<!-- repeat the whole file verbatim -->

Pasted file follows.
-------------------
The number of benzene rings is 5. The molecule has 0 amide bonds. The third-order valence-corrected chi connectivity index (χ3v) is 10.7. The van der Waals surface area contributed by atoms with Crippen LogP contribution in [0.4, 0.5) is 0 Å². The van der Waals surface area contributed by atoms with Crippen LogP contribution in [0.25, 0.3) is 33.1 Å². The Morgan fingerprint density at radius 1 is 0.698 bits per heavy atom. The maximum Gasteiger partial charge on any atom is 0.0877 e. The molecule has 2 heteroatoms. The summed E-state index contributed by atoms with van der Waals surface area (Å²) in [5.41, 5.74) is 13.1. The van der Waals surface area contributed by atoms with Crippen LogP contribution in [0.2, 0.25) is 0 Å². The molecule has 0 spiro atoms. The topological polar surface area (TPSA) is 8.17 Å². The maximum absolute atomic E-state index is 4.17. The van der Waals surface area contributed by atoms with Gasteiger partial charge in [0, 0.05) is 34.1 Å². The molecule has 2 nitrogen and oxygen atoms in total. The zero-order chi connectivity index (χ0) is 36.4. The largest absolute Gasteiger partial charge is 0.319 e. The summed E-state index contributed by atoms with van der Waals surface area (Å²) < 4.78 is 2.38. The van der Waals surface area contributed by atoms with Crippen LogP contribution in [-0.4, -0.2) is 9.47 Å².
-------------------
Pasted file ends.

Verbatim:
The number of benzene rings is 5. The molecule has 0 amide bonds. The third-order valence-corrected chi connectivity index (χ3v) is 10.7. The van der Waals surface area contributed by atoms with Crippen LogP contribution in [0.4, 0.5) is 0 Å². The van der Waals surface area contributed by atoms with Crippen LogP contribution in [0.25, 0.3) is 33.1 Å². The Morgan fingerprint density at radius 1 is 0.698 bits per heavy atom. The maximum Gasteiger partial charge on any atom is 0.0877 e. The molecule has 2 heteroatoms. The summed E-state index contributed by atoms with van der Waals surface area (Å²) in [5.41, 5.74) is 13.1. The van der Waals surface area contributed by atoms with Crippen LogP contribution in [0.2, 0.25) is 0 Å². The molecule has 0 spiro atoms. The topological polar surface area (TPSA) is 8.17 Å². The maximum absolute atomic E-state index is 4.17. The van der Waals surface area contributed by atoms with Gasteiger partial charge in [0, 0.05) is 34.1 Å². The molecule has 2 nitrogen and oxygen atoms in total. The zero-order chi connectivity index (χ0) is 36.4. The largest absolute Gasteiger partial charge is 0.319 e. The summed E-state index contributed by atoms with van der Waals surface area (Å²) < 4.78 is 2.38. The van der Waals surface area contributed by atoms with Crippen LogP contribution in [-0.4, -0.2) is 9.47 Å².